The winners, it would seem, were a pair of relegation-threatened Premier League sides. In a flurry of loan moves Fulham sent striker Dimitar Berbatov to AS Monaco and unloaded defender Philippe Senderos on Valencia while bringing in Seattle Sounders forward Clint Dempsey and Tottenham midfielder Lewis Holtby. They got Everton defender Johnny Heitinga on a free transfer and dropped $20 million on Greece’s talismanic Olympiakos striker Kostas Mitroglou. And in a very late move, they also bought United midfielders Larnell Cole and Ryan Tunnicliffe.

West Ham United, meanwhile, signed a trio of handy players, with Milan midfielder Antonio Nocerino and Napoli wing back Pablo Armero coming on loan while Roma striker Marco Boriello was signed for about $1 million.


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The losers, as far as anybody can tell on the evidence of what the tea leaves read, appeared to be Arsenal and Newcastle United. The Gunners relinquished their league lead the other day and weren’t able to get the cover at striker they so desperately need for the busy spring term. Instead, they actually dumped a forward in Park Chu-Young, loaning him to Watford, and signing midfielder Kim Kallstrom on loan from Spartak Moscow. The Magpies may have signed a solid striker on loan from Borussia Moenchengladbach in Luuk de Jong, but losing midfield metronome Yohan Cabaye to Paris Saint-Germain will sting, even at a $34 million fee.

Around Europe, the markets were noticeably quiet. The biggest move to happen in Spain was playmaker Diego’s return to Atletico Madrid on loan from Wolfsburg. In Italy, midfielder Hernanes went to Inter Milan for $20 million from Lazio. Over in Germany, Borussia Dortmund beat a slew of competitors to Partizan Belgrade’s highly-touted attacking midfielder Milos Jojic. And in Russia striker Salomon Rondon left Rubin Kazan for Zenit St. Petersburg and a $24 million fee.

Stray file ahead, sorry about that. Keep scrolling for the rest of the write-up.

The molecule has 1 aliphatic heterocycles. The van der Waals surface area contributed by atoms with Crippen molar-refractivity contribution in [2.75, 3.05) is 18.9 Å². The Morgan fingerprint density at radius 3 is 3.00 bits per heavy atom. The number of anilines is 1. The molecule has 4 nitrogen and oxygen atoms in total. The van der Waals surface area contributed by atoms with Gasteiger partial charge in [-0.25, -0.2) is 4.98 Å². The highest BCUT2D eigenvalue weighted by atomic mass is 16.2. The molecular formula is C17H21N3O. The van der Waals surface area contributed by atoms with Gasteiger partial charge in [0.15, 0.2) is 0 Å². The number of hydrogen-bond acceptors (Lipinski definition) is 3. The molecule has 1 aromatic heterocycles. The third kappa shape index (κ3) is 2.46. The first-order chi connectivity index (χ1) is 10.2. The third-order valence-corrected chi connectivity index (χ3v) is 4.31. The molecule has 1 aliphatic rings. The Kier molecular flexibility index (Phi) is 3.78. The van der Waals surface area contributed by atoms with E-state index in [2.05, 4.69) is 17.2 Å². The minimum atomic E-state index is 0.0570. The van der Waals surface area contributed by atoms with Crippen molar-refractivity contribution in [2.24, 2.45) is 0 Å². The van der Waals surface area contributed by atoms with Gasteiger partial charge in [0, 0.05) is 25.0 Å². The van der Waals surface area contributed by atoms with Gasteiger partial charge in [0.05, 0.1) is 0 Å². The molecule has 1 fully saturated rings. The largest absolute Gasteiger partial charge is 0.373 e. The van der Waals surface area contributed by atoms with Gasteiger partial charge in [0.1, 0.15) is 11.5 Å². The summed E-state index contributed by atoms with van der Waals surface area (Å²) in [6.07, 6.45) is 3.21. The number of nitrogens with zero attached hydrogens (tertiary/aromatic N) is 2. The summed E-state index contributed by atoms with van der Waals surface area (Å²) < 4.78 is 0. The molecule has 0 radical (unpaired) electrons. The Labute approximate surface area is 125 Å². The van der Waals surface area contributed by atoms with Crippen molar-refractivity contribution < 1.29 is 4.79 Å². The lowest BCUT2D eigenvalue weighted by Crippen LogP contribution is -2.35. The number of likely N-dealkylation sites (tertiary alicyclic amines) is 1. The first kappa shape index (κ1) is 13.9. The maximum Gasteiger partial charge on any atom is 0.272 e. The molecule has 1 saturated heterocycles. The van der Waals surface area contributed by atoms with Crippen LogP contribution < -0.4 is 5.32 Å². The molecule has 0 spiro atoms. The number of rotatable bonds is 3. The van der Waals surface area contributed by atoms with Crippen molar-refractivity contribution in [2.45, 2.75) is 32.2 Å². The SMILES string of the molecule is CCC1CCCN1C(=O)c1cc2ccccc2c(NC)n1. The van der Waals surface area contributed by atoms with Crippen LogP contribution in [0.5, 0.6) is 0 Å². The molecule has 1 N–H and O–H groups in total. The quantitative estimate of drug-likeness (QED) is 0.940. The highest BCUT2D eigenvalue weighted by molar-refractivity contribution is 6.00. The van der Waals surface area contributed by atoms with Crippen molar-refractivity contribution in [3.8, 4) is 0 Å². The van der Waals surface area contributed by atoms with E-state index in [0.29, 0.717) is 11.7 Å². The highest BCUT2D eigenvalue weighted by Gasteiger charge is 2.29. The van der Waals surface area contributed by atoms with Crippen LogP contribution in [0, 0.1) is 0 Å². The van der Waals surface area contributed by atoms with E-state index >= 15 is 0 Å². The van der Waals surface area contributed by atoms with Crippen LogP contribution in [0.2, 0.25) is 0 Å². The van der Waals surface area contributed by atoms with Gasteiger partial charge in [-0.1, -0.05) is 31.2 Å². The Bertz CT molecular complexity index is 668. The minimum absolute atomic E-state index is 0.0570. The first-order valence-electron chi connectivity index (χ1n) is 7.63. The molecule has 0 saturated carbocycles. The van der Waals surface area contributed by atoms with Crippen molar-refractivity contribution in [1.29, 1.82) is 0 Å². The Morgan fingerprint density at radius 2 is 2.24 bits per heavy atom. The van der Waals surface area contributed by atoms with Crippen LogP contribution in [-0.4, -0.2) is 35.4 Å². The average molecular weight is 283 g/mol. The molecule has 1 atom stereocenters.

Several Americans made moves. USA midfielder Michael Bradley had already left Roma for Toronto FC a few weeks ago, where he was joined by Tottenham striker Jermain Defoe at a cost of $10 million apiece. Midfielder Maurice Edu joined the Philadelphia Union from Stoke City on a loan. And on deadline day, midfield hard man Jermaine Jones went on loan to Besiktas from Schalke. Mexico winger Andres Guardado, meanwhile, found a new club in Bayer Leverkusen, in yet another loan from Valencia.


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But the bulk of the business revolved around rather uninspiring names making uninteresting moves. Cardiff and Stoke swapping strikers in Kenwyne Jones and Peter Odemwingie, for instance. Or Swansea City picking up Bolton’s David N’Gog. Or Crystal Palace bringing in Joe Ledley from Celtic -- though the move for Thomas Ince from Blackpool looks appealing at first glance. But in the absence of major last-minute moves, or indeed major last-day moves, they were what fans had to make do with.